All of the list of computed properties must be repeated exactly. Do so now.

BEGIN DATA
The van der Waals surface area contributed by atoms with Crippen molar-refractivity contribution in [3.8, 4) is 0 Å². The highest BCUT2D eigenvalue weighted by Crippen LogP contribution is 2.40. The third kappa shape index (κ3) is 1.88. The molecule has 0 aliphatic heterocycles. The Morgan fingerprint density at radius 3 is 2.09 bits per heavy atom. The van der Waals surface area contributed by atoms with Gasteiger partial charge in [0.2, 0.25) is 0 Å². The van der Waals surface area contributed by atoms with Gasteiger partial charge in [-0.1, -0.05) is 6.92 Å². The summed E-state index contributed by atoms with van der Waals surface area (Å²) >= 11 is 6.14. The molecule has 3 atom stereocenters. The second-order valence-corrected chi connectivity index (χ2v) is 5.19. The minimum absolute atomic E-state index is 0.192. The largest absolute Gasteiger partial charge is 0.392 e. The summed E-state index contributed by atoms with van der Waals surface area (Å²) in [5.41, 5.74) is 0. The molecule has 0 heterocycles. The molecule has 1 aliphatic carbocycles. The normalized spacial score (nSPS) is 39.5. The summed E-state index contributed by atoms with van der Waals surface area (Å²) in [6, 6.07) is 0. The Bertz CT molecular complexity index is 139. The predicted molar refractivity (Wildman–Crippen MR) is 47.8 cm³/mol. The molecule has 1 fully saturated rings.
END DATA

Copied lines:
The van der Waals surface area contributed by atoms with Crippen molar-refractivity contribution in [3.8, 4) is 0 Å². The highest BCUT2D eigenvalue weighted by Crippen LogP contribution is 2.40. The third kappa shape index (κ3) is 1.88. The molecule has 0 aliphatic heterocycles. The Morgan fingerprint density at radius 3 is 2.09 bits per heavy atom. The van der Waals surface area contributed by atoms with Gasteiger partial charge in [0.2, 0.25) is 0 Å². The van der Waals surface area contributed by atoms with Gasteiger partial charge in [-0.1, -0.05) is 6.92 Å². The summed E-state index contributed by atoms with van der Waals surface area (Å²) >= 11 is 6.14. The molecule has 3 atom stereocenters. The second-order valence-corrected chi connectivity index (χ2v) is 5.19. The minimum absolute atomic E-state index is 0.192. The largest absolute Gasteiger partial charge is 0.392 e. The summed E-state index contributed by atoms with van der Waals surface area (Å²) in [5.41, 5.74) is 0. The molecule has 0 heterocycles. The molecule has 1 aliphatic carbocycles. The normalized spacial score (nSPS) is 39.5. The summed E-state index contributed by atoms with van der Waals surface area (Å²) in [6, 6.07) is 0. The Bertz CT molecular complexity index is 139. The predicted molar refractivity (Wildman–Crippen MR) is 47.8 cm³/mol. The molecule has 1 fully saturated rings.